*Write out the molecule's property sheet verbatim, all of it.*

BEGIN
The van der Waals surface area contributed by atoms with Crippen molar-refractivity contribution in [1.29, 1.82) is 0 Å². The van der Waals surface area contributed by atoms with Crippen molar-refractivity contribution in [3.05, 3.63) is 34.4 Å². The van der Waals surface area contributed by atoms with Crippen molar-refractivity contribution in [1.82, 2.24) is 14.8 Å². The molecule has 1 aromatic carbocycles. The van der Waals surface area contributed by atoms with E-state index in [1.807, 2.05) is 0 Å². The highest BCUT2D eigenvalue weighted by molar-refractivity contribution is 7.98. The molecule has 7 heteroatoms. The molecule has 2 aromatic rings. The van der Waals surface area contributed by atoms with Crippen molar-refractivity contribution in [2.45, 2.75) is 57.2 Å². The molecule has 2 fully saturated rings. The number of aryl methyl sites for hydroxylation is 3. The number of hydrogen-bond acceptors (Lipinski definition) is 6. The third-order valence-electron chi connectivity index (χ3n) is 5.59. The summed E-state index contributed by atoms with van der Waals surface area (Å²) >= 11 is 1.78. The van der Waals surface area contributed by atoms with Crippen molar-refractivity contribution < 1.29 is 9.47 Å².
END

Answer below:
The van der Waals surface area contributed by atoms with Crippen molar-refractivity contribution in [1.29, 1.82) is 0 Å². The van der Waals surface area contributed by atoms with Crippen molar-refractivity contribution in [3.05, 3.63) is 34.4 Å². The van der Waals surface area contributed by atoms with Crippen molar-refractivity contribution in [1.82, 2.24) is 14.8 Å². The molecule has 1 aromatic carbocycles. The van der Waals surface area contributed by atoms with E-state index in [1.807, 2.05) is 0 Å². The highest BCUT2D eigenvalue weighted by molar-refractivity contribution is 7.98. The molecule has 7 heteroatoms. The molecule has 2 aromatic rings. The van der Waals surface area contributed by atoms with Crippen molar-refractivity contribution in [2.45, 2.75) is 57.2 Å². The molecule has 2 fully saturated rings. The number of aryl methyl sites for hydroxylation is 3. The number of hydrogen-bond acceptors (Lipinski definition) is 6. The third-order valence-electron chi connectivity index (χ3n) is 5.59. The summed E-state index contributed by atoms with van der Waals surface area (Å²) >= 11 is 1.78. The van der Waals surface area contributed by atoms with Crippen molar-refractivity contribution < 1.29 is 9.47 Å².